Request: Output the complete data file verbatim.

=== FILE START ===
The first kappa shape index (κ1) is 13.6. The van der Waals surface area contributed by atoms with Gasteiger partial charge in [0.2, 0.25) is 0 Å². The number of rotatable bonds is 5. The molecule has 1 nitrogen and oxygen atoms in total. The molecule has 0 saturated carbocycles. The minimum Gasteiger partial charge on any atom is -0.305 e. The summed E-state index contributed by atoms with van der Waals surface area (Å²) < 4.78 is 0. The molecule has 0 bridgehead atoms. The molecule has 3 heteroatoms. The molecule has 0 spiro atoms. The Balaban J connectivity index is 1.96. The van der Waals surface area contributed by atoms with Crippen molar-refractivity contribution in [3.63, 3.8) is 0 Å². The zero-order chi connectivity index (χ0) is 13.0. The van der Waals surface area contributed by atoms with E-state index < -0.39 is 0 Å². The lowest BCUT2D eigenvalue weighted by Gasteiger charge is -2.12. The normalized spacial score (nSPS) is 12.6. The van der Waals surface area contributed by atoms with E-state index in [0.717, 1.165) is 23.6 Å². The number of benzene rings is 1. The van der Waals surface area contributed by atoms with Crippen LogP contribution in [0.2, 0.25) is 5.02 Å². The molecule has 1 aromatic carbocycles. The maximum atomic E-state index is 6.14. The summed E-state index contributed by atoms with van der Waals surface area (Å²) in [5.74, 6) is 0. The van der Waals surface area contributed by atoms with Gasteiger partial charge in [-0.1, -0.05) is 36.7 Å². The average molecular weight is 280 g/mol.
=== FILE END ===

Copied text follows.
The first kappa shape index (κ1) is 13.6. The van der Waals surface area contributed by atoms with Gasteiger partial charge in [0.2, 0.25) is 0 Å². The number of rotatable bonds is 5. The molecule has 1 nitrogen and oxygen atoms in total. The molecule has 0 saturated carbocycles. The minimum Gasteiger partial charge on any atom is -0.305 e. The summed E-state index contributed by atoms with van der Waals surface area (Å²) < 4.78 is 0. The molecule has 0 bridgehead atoms. The molecule has 3 heteroatoms. The molecule has 0 spiro atoms. The Balaban J connectivity index is 1.96. The van der Waals surface area contributed by atoms with Crippen molar-refractivity contribution in [3.63, 3.8) is 0 Å². The zero-order chi connectivity index (χ0) is 13.0. The van der Waals surface area contributed by atoms with E-state index < -0.39 is 0 Å². The lowest BCUT2D eigenvalue weighted by Gasteiger charge is -2.12. The normalized spacial score (nSPS) is 12.6. The van der Waals surface area contributed by atoms with E-state index in [0.717, 1.165) is 23.6 Å². The number of benzene rings is 1. The van der Waals surface area contributed by atoms with Crippen LogP contribution in [0.2, 0.25) is 5.02 Å². The molecule has 1 aromatic carbocycles. The maximum atomic E-state index is 6.14. The summed E-state index contributed by atoms with van der Waals surface area (Å²) in [5.74, 6) is 0. The van der Waals surface area contributed by atoms with Gasteiger partial charge in [-0.1, -0.05) is 36.7 Å². The average molecular weight is 280 g/mol.